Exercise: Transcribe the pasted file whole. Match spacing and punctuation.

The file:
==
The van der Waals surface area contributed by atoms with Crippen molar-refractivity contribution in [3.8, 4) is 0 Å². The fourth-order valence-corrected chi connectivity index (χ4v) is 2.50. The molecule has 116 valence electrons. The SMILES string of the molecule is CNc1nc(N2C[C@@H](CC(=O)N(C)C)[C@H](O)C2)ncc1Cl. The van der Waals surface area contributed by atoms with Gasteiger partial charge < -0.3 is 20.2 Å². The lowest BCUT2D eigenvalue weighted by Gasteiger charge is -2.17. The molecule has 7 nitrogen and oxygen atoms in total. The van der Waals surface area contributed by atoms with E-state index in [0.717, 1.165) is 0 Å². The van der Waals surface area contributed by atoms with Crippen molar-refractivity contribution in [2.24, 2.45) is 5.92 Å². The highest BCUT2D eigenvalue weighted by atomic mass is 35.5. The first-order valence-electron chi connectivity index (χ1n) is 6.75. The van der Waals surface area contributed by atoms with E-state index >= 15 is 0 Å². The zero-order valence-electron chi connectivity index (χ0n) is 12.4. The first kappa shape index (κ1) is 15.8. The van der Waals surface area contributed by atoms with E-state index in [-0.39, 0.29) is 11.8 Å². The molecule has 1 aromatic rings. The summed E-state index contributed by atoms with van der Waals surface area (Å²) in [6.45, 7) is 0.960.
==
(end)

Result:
The van der Waals surface area contributed by atoms with Crippen molar-refractivity contribution in [3.8, 4) is 0 Å². The fourth-order valence-corrected chi connectivity index (χ4v) is 2.50. The molecule has 116 valence electrons. The SMILES string of the molecule is CNc1nc(N2C[C@@H](CC(=O)N(C)C)[C@H](O)C2)ncc1Cl. The van der Waals surface area contributed by atoms with Gasteiger partial charge < -0.3 is 20.2 Å². The lowest BCUT2D eigenvalue weighted by Gasteiger charge is -2.17. The molecule has 7 nitrogen and oxygen atoms in total. The van der Waals surface area contributed by atoms with E-state index in [0.717, 1.165) is 0 Å². The van der Waals surface area contributed by atoms with Crippen molar-refractivity contribution in [2.24, 2.45) is 5.92 Å². The highest BCUT2D eigenvalue weighted by atomic mass is 35.5. The first-order valence-electron chi connectivity index (χ1n) is 6.75. The van der Waals surface area contributed by atoms with E-state index >= 15 is 0 Å². The zero-order valence-electron chi connectivity index (χ0n) is 12.4. The first kappa shape index (κ1) is 15.8. The van der Waals surface area contributed by atoms with E-state index in [-0.39, 0.29) is 11.8 Å². The molecule has 1 aromatic rings. The summed E-state index contributed by atoms with van der Waals surface area (Å²) in [6.45, 7) is 0.960.